alexa Intracellular re-routing of prion protein prevents propagation of PrP(Sc) and delays onset of prion disease.
General Science

General Science

Journal of Bioterrorism & Biodefense

Author(s): Gilch S, Winklhofer KF, Groschup MH, Nunziante M, Lucassen R,

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Abstract Prion diseases are fatal and transmissible neurodegenerative disorders linked to an aberrant conformation of the cellular prion protein (PrP(c)). We show that the chemical compound Suramin induced aggregation of PrP in a post-ER/Golgi compartment and prevented further trafficking of PrP(c) to the outer leaflet of the plasma membrane. Instead, misfolded PrP was efficiently re-routed to acidic compartments for intracellular degradation. In contrast to PrP(Sc) in prion-infected cells, PrP aggregates formed in the presence of Suramin did not accumulate, were entirely sensitive to proteolytic digestion, had distinct biophysical properties, and were not infectious. The prophylactic potential of Suramin-induced intracellular re-routing was tested in mice. After intraperitoneal infection with scrapie prions, peripheral application of Suramin around the time of inoculation significantly delayed onset of prion disease. Our data reveal a novel quality control mechanism for misfolded PrP isoforms and introduce a new molecular mechanism for anti-prion compounds.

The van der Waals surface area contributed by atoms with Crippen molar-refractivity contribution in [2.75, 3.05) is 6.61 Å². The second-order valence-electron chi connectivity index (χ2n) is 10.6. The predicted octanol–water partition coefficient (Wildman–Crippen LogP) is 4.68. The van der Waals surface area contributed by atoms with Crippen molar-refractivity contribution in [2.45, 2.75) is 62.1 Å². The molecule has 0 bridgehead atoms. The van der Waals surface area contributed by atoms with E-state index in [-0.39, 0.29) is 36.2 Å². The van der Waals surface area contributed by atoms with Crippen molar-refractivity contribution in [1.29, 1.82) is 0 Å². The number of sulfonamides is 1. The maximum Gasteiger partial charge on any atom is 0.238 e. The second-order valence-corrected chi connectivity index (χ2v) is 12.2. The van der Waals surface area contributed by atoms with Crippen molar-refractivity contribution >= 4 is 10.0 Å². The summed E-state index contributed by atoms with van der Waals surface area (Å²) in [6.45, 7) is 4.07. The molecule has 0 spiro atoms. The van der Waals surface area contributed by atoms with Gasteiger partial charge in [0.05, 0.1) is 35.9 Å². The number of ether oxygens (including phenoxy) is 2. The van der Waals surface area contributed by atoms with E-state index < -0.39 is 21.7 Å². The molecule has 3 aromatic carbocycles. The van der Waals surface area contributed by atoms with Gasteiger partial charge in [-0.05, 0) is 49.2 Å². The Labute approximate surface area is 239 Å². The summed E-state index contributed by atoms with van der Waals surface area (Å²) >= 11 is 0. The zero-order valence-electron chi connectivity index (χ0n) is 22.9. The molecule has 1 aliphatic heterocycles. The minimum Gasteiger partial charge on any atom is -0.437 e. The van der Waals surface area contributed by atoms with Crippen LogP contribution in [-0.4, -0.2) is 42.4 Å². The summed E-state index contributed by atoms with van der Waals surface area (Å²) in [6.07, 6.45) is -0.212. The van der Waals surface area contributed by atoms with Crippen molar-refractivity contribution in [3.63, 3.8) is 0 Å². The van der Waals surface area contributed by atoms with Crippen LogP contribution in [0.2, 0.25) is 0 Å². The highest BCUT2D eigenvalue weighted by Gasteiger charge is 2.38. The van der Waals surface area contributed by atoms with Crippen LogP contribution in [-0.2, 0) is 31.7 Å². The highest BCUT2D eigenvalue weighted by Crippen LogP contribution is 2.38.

This article was published in EMBO J and referenced in Journal of Bioterrorism & Biodefense

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